Friday, May 12, 2006

Education Minnesota promotes health insurance mandate

Health insurance can be a dry topic, but the Education Minnesota teachers union is promoting a health insurance plan that would impact every public school district in Minnesota. Taxpayers should take notice.

The Association of Metropolitan School Districts (AMSD) sent the following position statement on the proposal to force all school districts to join a health insurance buying pool, a mandate that could increase health insurance costs for many districts. The statement was sent to legislators and AMSD member school districts:
AMSD opposes legislation that would create a mandatory statewide health insurance pool for school employees. Specifically, AMSD is opposed to HF 517/SF 1459, legislation that would mandate all school employees join a statewide health insurance pool, as well as an alternative proposal which mandates that employees in school districts with fewer than 400 full-time teachers join a modified Public Employee Insurance Program (PEIP).

There has been some confusion as to whether or not the proposal that would mandate that school employees in districts with fewer than 400 full-time teachers join PEIP is a compromise. In fact, this is NOT a compromise proposal and AMSD is opposed to this measure which is currently contained in the House State Government Finance Bill, HF 2833.

Under HF 2833, 317 of the state’s 344 school districts would be immediately mandated into PEIP. School employees in school districts with more than 400 full-time teachers are also greatly impacted by this proposal. The proposal allows each exclusive bargaining unit in districts with more than 400 full-time teachers to determine whether or not they will join the PEIP pool with the school board and other employee groups having no say in the matter. Local control would be severely compromised under this proposal.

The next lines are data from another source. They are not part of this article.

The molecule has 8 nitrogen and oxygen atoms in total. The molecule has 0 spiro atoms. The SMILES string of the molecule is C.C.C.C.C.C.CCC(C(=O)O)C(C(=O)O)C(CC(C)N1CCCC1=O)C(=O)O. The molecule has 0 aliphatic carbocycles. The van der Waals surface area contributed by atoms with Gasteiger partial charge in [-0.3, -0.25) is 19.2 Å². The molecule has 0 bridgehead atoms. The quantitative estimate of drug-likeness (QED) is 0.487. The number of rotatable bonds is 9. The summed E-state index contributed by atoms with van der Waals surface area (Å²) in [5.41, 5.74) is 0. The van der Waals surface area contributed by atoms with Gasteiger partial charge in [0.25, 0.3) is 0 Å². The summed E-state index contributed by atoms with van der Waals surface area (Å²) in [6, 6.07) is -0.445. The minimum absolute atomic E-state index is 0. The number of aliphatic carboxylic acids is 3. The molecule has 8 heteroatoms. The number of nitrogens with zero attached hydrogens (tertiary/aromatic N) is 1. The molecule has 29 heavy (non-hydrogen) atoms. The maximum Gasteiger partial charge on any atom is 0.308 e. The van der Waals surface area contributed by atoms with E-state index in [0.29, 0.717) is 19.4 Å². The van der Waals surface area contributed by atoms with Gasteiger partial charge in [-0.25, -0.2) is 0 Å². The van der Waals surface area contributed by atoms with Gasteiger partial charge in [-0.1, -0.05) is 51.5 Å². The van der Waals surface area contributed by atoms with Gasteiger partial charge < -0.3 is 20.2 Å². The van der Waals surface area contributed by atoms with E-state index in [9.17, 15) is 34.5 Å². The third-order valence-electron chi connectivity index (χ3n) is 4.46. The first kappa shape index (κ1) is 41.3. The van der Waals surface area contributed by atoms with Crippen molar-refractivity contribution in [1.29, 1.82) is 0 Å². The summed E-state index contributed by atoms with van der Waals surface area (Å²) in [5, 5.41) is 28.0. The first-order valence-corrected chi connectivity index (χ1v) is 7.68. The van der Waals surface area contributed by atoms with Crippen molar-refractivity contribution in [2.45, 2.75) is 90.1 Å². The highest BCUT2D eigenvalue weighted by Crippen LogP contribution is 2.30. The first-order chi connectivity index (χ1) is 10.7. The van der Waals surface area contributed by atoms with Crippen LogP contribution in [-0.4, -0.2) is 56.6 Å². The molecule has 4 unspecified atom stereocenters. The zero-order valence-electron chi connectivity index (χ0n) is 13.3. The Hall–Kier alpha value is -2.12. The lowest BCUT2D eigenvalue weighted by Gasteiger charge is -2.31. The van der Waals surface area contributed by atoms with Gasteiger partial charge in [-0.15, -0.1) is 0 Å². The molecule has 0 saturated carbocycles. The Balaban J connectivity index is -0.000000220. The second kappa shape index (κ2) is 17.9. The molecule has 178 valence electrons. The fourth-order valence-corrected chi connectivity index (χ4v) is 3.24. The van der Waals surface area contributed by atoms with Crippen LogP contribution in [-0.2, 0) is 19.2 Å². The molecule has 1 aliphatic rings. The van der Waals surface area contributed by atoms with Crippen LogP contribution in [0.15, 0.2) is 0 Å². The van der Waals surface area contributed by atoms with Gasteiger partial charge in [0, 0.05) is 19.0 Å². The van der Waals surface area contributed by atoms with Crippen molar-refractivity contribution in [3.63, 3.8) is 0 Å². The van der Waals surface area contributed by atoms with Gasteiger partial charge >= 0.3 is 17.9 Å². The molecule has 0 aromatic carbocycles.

Alternatively, AMSD supports HF 3625/SF 3359, legislation that would provide new voluntary options to school districts through the Public Employee Insurance Plan (PEIP). This proposal would maintain local control by allowing school boards to work with their employees and communities to design a health insurance plan that best meet their needs. Under HF 3625/SF 3359, school boards and their employee groups would have the option of joining the modified PEIP program which would offer coverage similar to what is currently available to state employees. School boards and their employees would have available to them the same benefit design and health care cost containment and quality improvement initiatives now available to state employees. At the same time, those school boards and employees groups that have worked hard through the collective bargaining process to design a health plan with cost containment measure and a benefit design that meets their needs would not be forced to abandon that effort.
According to AMSD Executive Director Scott Croonquist in an e-mail to AMSD members, "It appears that there will be an amendment offered tomorrow [May 12] in the Senate and possibly the House related to the mandatory school employee health insurance pool. In the Senate, the likely target is the State Government Finance bill, SF 2618, authored by Sen. Sheila Kiscaden. In the House it is possible that there will be an attempt to amend the Education policy bill, HF 3179, sponsored by Rep. Mark Buesgens."

You wouldn't let them campaign on a platform of more mandates, decreased local control, and higher fixed costs for school districts, so why let them govern that way?

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